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What is a ‘Living Room Conversation’?

A how-to guide by the Rural Organsing Project

The Rural Organizing Project promotes a community-building culture where food, children and our friendship circles are all a part of our social justice efforts.

Relationships of trust are a priority especially at a time of wedge politics, where topics that people are less familiar and thus comfortable with are used to divide. A core part of our work is talking about the most polarised issues of the day....

Establishing a culture of trust, though, is not that easy. Where we talk can matter. ROP recognizes that and has developed a culture around living room conversations – that phrase is used even when the gathering may in fact happen beyond a living room.

What a Living Room Conversation symbolises is important. It communicates:

  • that we gather in a place of relative security and comfort
  • that while our topic might be of great importance, it is scaled for a living room
  • that all who gather come in friendship even if we share a range of views
  • that, in fact, there is no better place to identify our differences than in a living room
  • that we are here to share ideas not to be talked to.

ROP relies on LRC to build a shared understanding of an issue or a strategy, especially in the early stages.

Typically, we seek a host that offers a central location. While we want a space that can accommodate 10–20 people, we do not want to pick the showiest home. It is fine if people are cosy and some need to sit on the floor – in fact, that creates a certain excitement.

The role of the host might be limited to preparing the space including some snacks. Other hosts also handle greeting arrivals and parts of the agenda.

It’s the organisers who should decide who is best positioned to create and complete an invite list – the skills required here are diligence and warmth. There are no shortcuts in inviting people – they have to be given the basics at least once, asked for a solid commitment regarding their availability and then reminded. The more comfortable the inviter is, the better results. A mix of email, mail and phone is ideal – ‘all email’ or ‘all mail’ outreach is the least effective.

The pitch – most people are too busy and do not need another obligation.

Most people, though, are also feeling isolated and slightly desperate in this wild political moment – they do want to engage in meaningful discussion. Therefore, we do want to invite people to help us problem-solve a tough topic of the moment (immigration) but we don’t want them to feel like showing up commits them to more than just the LRC. Because in fact, just being there does matter.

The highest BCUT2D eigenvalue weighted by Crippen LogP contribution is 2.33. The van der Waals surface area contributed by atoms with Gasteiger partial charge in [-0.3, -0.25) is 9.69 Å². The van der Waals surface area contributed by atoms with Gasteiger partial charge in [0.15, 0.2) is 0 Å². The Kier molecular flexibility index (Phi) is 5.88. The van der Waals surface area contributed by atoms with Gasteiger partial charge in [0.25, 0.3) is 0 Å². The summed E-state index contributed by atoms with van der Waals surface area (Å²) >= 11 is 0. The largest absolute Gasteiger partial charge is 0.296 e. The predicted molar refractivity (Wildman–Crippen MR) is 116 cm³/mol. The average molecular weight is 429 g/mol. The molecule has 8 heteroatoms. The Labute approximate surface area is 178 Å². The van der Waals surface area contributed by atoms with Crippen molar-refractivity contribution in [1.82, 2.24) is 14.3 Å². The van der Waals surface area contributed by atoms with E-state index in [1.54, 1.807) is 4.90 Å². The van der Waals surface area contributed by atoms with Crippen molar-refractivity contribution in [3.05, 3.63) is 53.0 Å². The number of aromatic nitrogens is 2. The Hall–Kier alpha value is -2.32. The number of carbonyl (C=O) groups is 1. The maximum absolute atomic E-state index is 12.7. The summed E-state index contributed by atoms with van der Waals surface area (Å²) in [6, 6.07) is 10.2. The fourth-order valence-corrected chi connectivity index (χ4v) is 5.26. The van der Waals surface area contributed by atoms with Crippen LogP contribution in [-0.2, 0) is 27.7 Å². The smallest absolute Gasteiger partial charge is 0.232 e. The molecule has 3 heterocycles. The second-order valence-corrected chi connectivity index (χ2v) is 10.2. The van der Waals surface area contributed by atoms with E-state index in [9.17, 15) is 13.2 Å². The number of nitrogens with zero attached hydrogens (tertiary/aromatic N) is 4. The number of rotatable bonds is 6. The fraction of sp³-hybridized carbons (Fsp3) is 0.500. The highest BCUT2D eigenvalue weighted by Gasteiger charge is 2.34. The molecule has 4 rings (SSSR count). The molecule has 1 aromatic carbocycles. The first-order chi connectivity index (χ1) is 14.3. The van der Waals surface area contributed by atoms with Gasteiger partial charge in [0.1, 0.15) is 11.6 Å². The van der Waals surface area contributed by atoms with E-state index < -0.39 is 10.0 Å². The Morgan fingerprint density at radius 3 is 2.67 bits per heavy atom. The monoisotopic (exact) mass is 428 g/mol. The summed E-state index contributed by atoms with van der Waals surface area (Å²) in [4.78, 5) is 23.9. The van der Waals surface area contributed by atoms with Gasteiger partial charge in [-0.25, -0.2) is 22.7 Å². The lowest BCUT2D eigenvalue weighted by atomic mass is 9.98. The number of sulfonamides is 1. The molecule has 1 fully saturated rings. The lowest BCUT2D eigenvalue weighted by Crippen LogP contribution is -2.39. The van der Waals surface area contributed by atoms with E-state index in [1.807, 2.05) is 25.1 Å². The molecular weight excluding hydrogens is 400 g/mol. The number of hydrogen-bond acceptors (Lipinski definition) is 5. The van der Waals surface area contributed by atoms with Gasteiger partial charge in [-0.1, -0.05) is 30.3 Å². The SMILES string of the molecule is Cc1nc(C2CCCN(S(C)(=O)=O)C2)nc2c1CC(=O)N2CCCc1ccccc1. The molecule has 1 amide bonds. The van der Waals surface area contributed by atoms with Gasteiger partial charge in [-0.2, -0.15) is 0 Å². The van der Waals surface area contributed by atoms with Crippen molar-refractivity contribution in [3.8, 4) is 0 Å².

The purpose of most LRCs is to give people a chance to process a more evolved look at an issue and to allow the host organization to better identify ways to be effective in communicating and developing leaders on the topic.

This means that the agenda of the LRC is designed to first present information in an engaging and compressed manner (under 15 minutes) and then a skilled facilitator works the room to get folks to comment on the issue from a very personal, local frame. The format combines popular education with political education – yielding participants who feel great ownership of new information.

Standard agenda basics

Opener: Should allow people to really share but in limited time. (‘What motivated you to attend this discussion?’ When folks joke around with ‘I’m here cos Pam made me’, it’s good to challenge with a gentle ‘I bet there’s a reason you listened to Pam. What do you think that was?’)

Overview: Presenter welcomes folks, says why we are here – eg there is a tough topic being used to divide communities right now. We thought it was critical that we give ourselves space to talk about it before we find ourselves unprepared in public. Plus, the folks in the room have been invited because you have some special gifts in building community. We are hoping that you will each help us feel more effective at puzzling out best ways to handle this topic.

Agenda Format Shared: (a) Brief but global overview of topic; (b) Discussion of people’s take on the topic and how it is playing out locally (this is the majority of the time!); (c) Wrapping up both what was said but also where the LRC process/info is going next.

Overview: Anchors the wedge topic (immigration, reproductive choice, queer rights) in a less emotional frame of how they are marketing the issue (‘immigrants are stealing our jobs’) to a frame that we are more comfortable with (‘history of populating this country, cycles of immigration backlash, who benefits, how do human rights and inclusive democracy impact this topic?’). (15 minutes)

Discussion of overview and local experience with issue: Facilitator aims to not only get everyone involved but also to move discussion from being factual and in our heads to observable at the local level and rooted in our hearts/experiences. Having thought-through questions in advance helps.

Closure: The goal here is to get participants into thinking about their own next steps as individuals, community members and supporters of the host organisation. There should be some clear but reasonable asks here. (10 minutes)



This is a handout from the Rural Organising Project, which has been working against homophobia, racism, sexism, war and economic inequality since 1991 in rural Oregon in the US:
www.rop.org